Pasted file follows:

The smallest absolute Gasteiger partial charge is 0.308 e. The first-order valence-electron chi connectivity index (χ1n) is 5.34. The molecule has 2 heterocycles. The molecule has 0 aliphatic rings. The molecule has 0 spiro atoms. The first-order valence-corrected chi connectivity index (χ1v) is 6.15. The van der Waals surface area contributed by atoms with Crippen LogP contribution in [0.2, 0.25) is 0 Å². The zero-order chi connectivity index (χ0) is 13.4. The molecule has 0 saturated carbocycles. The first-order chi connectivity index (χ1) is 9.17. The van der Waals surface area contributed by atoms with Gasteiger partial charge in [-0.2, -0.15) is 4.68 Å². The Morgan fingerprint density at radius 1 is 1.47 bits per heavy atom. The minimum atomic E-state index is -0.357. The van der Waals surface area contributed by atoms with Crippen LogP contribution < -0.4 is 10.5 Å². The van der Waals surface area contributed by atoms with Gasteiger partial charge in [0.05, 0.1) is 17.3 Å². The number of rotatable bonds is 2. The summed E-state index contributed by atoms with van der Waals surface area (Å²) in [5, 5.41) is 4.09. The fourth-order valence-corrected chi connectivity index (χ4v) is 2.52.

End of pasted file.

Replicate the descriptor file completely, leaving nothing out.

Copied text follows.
The smallest absolute Gasteiger partial charge is 0.308 e. The first-order valence-electron chi connectivity index (χ1n) is 5.34. The molecule has 2 heterocycles. The molecule has 0 aliphatic rings. The molecule has 0 spiro atoms. The first-order valence-corrected chi connectivity index (χ1v) is 6.15. The van der Waals surface area contributed by atoms with Crippen LogP contribution in [0.2, 0.25) is 0 Å². The zero-order chi connectivity index (χ0) is 13.4. The molecule has 0 saturated carbocycles. The first-order chi connectivity index (χ1) is 9.17. The van der Waals surface area contributed by atoms with Gasteiger partial charge in [-0.2, -0.15) is 4.68 Å². The Morgan fingerprint density at radius 1 is 1.47 bits per heavy atom. The minimum atomic E-state index is -0.357. The van der Waals surface area contributed by atoms with Crippen LogP contribution < -0.4 is 10.5 Å². The van der Waals surface area contributed by atoms with Gasteiger partial charge in [0.05, 0.1) is 17.3 Å². The number of rotatable bonds is 2. The summed E-state index contributed by atoms with van der Waals surface area (Å²) in [5, 5.41) is 4.09. The fourth-order valence-corrected chi connectivity index (χ4v) is 2.52.